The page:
“For you, O LORD, have made me glad by your work; at the works of your hands I sing for joy.”
I think statements such as “I don’t want to be in a relationship right now; I want to focus on the Lord,” to be amusing. I hear this from high school and college students a lot, and I’m certain I said it as well. Certainly there is nobility and godliness in a heart that seeks after the Lord and is willing to put all things aside to do so, and I believe that there are times when certain “romantic” relationships should be put on hold. There is, however, a huge something lurking underneath this statement. This “something” is a belief that one cannot focus on the Lord through a relationship. At the back of this statement is a belief that the Lord must be sought for apart from His creation. There is wisdom in this, but there is also misconception.
The Psalmist is ecstatic. He is overflowing and overwhelmed with absolute joy in such a way that he is reduced to singing. But a closer look reveals that he isn’t singing for some amorphous sense of who God is. No. He is overwhelmed at God through very concrete means; He is worshipping through God’s works. He surveys the wonders of creation, and without mistaking them for the Creator, he praises his Maker through created things.
I think there is an unspoken misconception floating around. I hear it at least in my own heart. This misconception sounds like, “It’s wrong to enjoy this movie too much,” or “It’s wrong to be enraptured over this meal.” With this theology of joy, we separate God from His creation in such a way as to make creation absolutely devoid of any revelation of God. Now, it is good to separate God from His creation in a way that maintains the distinction that He is the Creator and all other things are the created. It is absolutely necessary that we don’t mistake our morning coffee for the Almighty God. I don’t want to find any of us bowing down to our cup of Folgers in the morning. Still, if words such as Psalm 92 are correct, creation reveals to us our God in magnificent ways. Creation is a medium in which God’s reflection penetrates our hearts and causes us to sing. To forget this is to relegate worship to Sunday mornings or special times of devotion and meditation. But let’s move towards a deeper joy.
Can we not worship through our morning coffee as we enjoy its simplicity and taste? It is a reflection of God! Can we not worship through relationships? They are a reflection of God! Can we not enjoy God through a magnificent meal or a wonderful sunset? They are reflections of Him. What about a conversation with a friend? Certainly this is a reflection of Him. In this way, a good movie with a loved one, a refreshing dip in the ocean, and the reading of a good book become moments of God-like delight as we experience a reflection of Him through what He has created. As winter wanes in the great city of Philadelphia, temperatures are rising (slowly, but surely), and with this comes the scent of spring and warm relief. I can enjoy God through this.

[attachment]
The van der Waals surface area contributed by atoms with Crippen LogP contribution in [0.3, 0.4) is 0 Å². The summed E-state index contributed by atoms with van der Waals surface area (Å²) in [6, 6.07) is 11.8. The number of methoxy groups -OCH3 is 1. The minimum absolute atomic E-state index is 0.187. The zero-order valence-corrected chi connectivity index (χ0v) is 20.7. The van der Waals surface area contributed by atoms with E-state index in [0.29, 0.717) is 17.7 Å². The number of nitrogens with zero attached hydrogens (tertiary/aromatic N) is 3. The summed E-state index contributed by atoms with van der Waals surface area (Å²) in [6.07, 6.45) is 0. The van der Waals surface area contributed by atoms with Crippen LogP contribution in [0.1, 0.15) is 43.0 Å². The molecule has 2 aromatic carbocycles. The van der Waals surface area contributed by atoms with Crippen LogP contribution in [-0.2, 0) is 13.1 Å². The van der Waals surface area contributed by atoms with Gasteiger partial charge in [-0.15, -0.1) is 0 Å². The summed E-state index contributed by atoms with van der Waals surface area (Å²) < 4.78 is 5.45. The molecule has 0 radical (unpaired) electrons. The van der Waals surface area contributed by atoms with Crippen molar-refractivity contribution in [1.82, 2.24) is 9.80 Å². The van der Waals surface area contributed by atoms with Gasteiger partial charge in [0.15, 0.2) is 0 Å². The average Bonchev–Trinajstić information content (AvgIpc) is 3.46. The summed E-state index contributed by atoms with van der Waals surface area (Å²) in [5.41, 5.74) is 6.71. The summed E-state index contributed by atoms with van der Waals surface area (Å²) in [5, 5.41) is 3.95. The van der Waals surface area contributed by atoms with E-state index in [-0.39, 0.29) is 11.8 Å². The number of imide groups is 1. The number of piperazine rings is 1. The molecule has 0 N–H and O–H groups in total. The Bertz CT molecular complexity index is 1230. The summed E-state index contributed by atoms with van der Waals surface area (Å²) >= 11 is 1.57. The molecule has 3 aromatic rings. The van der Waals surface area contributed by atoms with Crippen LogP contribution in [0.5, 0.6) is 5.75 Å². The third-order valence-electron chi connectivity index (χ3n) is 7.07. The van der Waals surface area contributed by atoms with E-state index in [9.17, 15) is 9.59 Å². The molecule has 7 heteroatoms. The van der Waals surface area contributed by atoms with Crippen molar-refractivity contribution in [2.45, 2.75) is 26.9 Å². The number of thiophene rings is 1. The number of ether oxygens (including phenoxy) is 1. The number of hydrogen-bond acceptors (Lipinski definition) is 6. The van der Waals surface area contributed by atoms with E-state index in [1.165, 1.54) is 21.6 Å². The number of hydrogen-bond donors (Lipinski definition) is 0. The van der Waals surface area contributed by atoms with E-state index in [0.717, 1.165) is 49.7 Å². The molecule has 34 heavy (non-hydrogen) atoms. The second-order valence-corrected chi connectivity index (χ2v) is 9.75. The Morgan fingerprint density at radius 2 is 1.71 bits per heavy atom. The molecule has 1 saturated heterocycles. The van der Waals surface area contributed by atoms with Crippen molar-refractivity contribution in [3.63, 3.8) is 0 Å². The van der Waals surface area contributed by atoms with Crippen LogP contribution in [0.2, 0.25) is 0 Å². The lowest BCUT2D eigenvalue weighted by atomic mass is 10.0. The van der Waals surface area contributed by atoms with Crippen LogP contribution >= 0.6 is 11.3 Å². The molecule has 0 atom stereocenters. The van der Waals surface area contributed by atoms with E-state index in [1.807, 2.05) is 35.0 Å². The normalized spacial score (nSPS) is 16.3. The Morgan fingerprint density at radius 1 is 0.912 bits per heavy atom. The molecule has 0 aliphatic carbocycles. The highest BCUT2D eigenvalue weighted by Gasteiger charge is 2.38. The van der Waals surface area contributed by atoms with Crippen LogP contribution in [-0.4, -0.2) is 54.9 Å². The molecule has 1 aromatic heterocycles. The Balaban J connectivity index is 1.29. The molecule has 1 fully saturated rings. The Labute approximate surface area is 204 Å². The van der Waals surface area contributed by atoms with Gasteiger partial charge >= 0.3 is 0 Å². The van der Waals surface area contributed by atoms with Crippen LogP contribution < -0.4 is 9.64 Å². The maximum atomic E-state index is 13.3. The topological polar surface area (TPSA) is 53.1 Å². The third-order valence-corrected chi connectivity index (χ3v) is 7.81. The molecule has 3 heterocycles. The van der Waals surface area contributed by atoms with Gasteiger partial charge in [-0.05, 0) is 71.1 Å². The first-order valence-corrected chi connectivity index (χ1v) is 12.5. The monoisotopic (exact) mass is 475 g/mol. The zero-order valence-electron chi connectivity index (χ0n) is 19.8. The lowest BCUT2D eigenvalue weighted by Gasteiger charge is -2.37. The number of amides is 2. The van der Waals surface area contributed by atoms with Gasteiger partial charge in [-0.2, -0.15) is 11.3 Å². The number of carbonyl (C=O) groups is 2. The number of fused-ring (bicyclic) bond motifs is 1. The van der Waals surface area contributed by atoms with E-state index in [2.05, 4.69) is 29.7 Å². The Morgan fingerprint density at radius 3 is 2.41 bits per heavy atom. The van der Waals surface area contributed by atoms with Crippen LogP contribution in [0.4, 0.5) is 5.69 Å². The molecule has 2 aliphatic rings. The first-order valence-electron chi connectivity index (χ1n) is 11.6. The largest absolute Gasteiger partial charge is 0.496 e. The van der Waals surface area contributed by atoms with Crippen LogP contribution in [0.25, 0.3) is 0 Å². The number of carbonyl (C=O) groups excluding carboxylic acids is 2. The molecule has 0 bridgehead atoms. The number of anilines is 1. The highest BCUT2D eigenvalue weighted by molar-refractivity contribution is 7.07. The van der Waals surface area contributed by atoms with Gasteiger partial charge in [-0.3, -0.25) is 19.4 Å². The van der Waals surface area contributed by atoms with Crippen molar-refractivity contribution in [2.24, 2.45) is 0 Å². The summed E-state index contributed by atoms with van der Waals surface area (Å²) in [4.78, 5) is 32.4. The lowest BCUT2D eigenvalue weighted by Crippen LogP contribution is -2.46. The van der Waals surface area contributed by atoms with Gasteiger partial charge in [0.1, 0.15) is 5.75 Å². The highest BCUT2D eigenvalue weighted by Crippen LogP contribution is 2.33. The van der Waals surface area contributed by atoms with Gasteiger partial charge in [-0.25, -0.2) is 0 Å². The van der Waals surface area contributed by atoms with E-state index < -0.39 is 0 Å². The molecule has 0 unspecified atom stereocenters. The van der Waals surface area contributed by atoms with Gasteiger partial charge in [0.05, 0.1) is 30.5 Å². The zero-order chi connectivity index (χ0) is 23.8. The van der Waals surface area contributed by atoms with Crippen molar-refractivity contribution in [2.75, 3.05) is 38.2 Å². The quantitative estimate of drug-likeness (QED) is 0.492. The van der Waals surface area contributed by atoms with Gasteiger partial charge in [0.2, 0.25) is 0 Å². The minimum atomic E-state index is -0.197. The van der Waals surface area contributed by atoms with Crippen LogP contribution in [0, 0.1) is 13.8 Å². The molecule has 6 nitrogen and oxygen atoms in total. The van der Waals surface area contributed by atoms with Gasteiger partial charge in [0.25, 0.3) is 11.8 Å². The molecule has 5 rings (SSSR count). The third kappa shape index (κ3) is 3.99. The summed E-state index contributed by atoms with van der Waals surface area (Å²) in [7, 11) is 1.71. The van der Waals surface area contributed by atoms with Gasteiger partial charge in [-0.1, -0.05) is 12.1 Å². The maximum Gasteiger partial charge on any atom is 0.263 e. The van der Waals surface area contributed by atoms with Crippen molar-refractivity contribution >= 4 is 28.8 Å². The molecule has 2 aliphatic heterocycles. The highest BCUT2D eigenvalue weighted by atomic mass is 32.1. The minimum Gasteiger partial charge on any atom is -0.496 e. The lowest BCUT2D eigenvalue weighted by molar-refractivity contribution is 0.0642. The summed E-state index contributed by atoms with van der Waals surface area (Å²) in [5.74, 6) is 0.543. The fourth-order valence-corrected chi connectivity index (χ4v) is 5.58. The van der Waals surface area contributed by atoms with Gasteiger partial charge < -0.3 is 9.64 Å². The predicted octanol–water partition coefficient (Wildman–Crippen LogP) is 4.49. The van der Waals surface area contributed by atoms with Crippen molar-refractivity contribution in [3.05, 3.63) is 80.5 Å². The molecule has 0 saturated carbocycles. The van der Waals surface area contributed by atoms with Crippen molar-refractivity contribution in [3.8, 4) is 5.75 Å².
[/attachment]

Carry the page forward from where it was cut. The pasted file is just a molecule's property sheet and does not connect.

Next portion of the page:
In our churches we hear that our life is meant to be worship, but sometimes we have no idea how to make sense of that. We cringe at the thought of life as worship, because our notion of worship may be confined to a once-a-week, 60 minute segment of sub-par music and boring message. Worshipful music should be good music, and preaching should never be boring. Still, we wonder how to connect a theology of life-worship to our everyday life. Well, this a start. Let’s let every good thing we enjoy carry us past itself, through itself, into the presence of God Himself. Here, worship will become as normal as a vanilla coke or the laugh of a friend. Worship will be as easy as a glance at budding flowers or a deep breath of fresh air. The hard thing is, of course, to keep going past and through the creation. We are tempted to make created things creators. But once we make the connection, perhaps our thoughts will be turned more and more to Him. In a deeper theology of joy, our thoughts will be turned more and more to the joy flowing from Christ unto His people through His creation, so that we may join with that creation in making much of Him.